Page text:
Whether you like it or not, winter is coming.
And while it’s common sense to winterize things like your home, your car, or your cottage, not every pet owner thinks about preparing their pooch for the winter elements. In fact, the biggest spike in winter dog coat sales happens, year over year, after the first big snow fall. Being prepared for the temperature drop ahead of time will help your pooch handle the worst winter can bring.
Domesticated dogs, though very similar, are not the same as their wild ancestors. In fact, all of today’s dogs descended from a single ancestor. Through thousands of years of selective breeding, humans have created over 400 different pure-breeds, and an infinite combination of mixed-breeds. By doing so, we have bred out some of their strongest survival features. For many breeds this includes thick, insulated fur coats, rough paws, and the instinct to huddle together for warmth. Did you know, many small breed dogs will simply stand in the cold and shiver until their owner picks them up. Not very wild at all!
So how do you prepare your pooch for the winter months?
Start by considering your dog’s unique needs. A Husky, for example, may overheat in a thick winter jacket, but could benefit from paw protection, whereas a short-haired Chihuahua will benefit from both.
There are two main types of winter protection for dogs: clothing, and paw protection.
The dog apparel marketplace has exploded over the last decade. There are decorative garments like dresses, capes, and costumes, but these rarely serve a real purpose. Now, more than ever, manufacturers are offering wide varieties of functional and fashionable options for coats, ranging from light rain jackets, to heavy-duty full-bodied snowsuits. And let’s not forget about scarves and hats, pyjamas, socks, and even backpacks. But, truth be told, a properly-fitted warm coat is the real necessity for most dogs. This is especially true for small-to-medium sized dogs, and most single-coated, short-haired breeds of any size.
And then there’s the matter of paw protection. Road salt and chemicals from washer fluid builds up on roads and sidewalks over the course of the season, and can wreak havoc on your dog’s tender tootsies. Among other things, this exposure can lead to cracking of the pads, and can cause much pain and discomfort. Oftentimes, dogs will lick these potentially harmful chemicals off their feet, which may lead to health problems.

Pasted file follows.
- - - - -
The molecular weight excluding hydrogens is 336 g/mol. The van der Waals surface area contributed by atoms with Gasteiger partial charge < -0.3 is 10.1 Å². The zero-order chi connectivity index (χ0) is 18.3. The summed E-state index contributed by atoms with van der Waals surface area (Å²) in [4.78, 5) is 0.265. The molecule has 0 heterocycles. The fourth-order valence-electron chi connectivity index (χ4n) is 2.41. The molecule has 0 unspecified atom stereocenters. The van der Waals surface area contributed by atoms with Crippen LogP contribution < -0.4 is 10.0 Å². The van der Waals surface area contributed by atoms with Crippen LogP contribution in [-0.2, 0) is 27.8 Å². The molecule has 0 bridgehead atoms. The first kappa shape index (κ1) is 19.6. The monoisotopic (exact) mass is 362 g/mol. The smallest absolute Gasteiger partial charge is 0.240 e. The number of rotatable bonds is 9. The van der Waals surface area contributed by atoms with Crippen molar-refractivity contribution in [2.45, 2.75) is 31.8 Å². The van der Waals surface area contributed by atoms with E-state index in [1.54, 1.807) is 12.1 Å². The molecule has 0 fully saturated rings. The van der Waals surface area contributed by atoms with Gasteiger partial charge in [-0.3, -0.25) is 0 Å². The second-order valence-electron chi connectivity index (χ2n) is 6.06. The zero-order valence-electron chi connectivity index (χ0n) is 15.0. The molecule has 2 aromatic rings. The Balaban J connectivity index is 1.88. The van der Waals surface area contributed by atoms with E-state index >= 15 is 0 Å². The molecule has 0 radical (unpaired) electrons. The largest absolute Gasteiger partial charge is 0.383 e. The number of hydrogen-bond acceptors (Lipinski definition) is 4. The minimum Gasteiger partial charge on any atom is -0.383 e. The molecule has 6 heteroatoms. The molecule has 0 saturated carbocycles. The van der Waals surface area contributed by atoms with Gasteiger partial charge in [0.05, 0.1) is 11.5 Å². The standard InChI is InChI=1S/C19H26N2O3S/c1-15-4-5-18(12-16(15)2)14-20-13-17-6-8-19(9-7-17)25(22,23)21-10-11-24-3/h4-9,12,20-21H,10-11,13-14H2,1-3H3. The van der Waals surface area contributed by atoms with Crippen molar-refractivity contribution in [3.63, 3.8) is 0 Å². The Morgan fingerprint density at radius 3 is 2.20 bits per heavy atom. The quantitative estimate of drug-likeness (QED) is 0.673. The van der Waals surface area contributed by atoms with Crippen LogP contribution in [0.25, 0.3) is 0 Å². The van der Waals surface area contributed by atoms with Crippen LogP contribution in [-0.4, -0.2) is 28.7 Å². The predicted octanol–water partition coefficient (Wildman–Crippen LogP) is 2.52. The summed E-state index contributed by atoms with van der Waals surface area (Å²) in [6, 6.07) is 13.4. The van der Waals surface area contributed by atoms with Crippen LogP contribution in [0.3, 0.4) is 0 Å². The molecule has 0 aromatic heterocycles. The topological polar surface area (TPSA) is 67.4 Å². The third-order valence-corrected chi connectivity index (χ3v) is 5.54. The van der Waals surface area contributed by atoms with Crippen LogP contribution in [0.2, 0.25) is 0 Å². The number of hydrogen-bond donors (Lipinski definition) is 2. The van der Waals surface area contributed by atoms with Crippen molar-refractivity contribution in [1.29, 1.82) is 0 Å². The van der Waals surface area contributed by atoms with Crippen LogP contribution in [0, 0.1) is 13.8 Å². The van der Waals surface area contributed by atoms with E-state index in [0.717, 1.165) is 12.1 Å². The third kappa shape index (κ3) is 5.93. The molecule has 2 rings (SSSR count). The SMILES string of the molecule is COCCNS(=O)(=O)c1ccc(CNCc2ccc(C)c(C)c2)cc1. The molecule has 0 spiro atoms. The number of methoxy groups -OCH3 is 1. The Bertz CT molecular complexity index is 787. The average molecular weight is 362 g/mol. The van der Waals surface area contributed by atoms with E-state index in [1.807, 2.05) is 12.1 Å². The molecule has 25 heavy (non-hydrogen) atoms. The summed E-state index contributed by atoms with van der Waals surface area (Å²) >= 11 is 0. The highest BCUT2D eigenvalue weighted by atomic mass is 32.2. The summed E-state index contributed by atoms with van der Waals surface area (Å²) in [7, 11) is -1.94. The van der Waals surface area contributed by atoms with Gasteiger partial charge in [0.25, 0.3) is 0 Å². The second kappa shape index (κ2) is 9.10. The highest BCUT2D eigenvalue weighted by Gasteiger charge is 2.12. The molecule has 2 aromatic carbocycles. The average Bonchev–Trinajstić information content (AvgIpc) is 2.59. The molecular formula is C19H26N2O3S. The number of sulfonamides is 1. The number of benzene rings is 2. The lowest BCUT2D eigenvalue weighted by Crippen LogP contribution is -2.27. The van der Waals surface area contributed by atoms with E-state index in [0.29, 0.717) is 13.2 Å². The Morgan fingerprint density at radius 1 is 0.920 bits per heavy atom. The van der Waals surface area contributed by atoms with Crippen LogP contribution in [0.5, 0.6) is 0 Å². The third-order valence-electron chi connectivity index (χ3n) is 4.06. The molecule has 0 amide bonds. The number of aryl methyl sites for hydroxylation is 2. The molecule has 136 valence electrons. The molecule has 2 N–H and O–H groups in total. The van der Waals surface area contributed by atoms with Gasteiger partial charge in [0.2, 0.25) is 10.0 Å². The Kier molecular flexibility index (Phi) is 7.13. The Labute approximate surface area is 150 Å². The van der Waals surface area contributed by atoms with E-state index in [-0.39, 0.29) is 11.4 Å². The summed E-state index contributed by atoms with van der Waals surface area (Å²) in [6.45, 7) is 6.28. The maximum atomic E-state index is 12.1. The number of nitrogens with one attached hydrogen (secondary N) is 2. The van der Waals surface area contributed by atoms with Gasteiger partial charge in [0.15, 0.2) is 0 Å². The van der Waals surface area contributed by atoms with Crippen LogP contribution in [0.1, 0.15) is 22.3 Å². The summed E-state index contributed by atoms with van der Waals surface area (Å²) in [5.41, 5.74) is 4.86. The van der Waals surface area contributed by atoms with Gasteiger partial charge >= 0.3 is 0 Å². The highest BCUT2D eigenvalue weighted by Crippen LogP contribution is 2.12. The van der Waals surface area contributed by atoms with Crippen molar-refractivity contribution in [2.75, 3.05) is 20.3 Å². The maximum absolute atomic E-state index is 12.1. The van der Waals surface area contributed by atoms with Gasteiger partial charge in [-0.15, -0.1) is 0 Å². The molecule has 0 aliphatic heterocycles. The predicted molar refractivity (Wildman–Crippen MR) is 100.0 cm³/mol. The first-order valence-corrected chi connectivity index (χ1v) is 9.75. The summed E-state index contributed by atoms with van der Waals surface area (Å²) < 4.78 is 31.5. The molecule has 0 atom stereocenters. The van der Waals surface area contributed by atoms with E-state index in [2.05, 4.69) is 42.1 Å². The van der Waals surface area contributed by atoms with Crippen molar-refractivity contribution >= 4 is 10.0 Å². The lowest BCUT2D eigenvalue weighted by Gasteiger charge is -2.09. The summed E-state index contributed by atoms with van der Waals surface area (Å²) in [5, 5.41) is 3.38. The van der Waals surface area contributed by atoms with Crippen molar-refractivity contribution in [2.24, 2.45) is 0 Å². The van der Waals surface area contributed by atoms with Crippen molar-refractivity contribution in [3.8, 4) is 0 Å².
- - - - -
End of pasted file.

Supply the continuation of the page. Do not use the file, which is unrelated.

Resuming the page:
Thankfully, there are solutions for this.
Winter boots offer complete protection from the elements. Using high-quality, modern-day materials, they are fashionable, functional, and durable. Most winter boots are insulated, waterproof, and washable. Proper fit is essential in preventing boots from coming off mid-walk, so consider trying a couple of different styles to find one that fits best.
While balms serve many beneficial purposes, they do not offer the same weather protection as boots. Best used for short walks, a balm will provide a thin protective barrier on the pads, guarding from ice and snow buildup. Balms are also ideal for after-walk treatments, preventing the feet from painful drying and cracking as a result of regular exposure to salt, chemicals, and cold dry air. Many balms can be used on the nose, too.
Bonus tip: Trim the fur in your dog’s pads regularly and he will be far less likely to have issues with ice and snow buildup between his toes!
Ensuring your pooch is ready to take on everything winter brings is a breeze – if you have the right gear. Walks will be longer, warmer, and more enjoyable for everyone!
Brandon Forder – also known as The Pet Expert - is Vice President of Canadian Pet Connection, a family-owned and operated business located in Meaford. He has over twenty years experience specializing in pet nutrition, behaviour, and lifestyle. Canadian Pet Connection is an industry leader committed to providing their clients with the highest levels of personal, attentive service.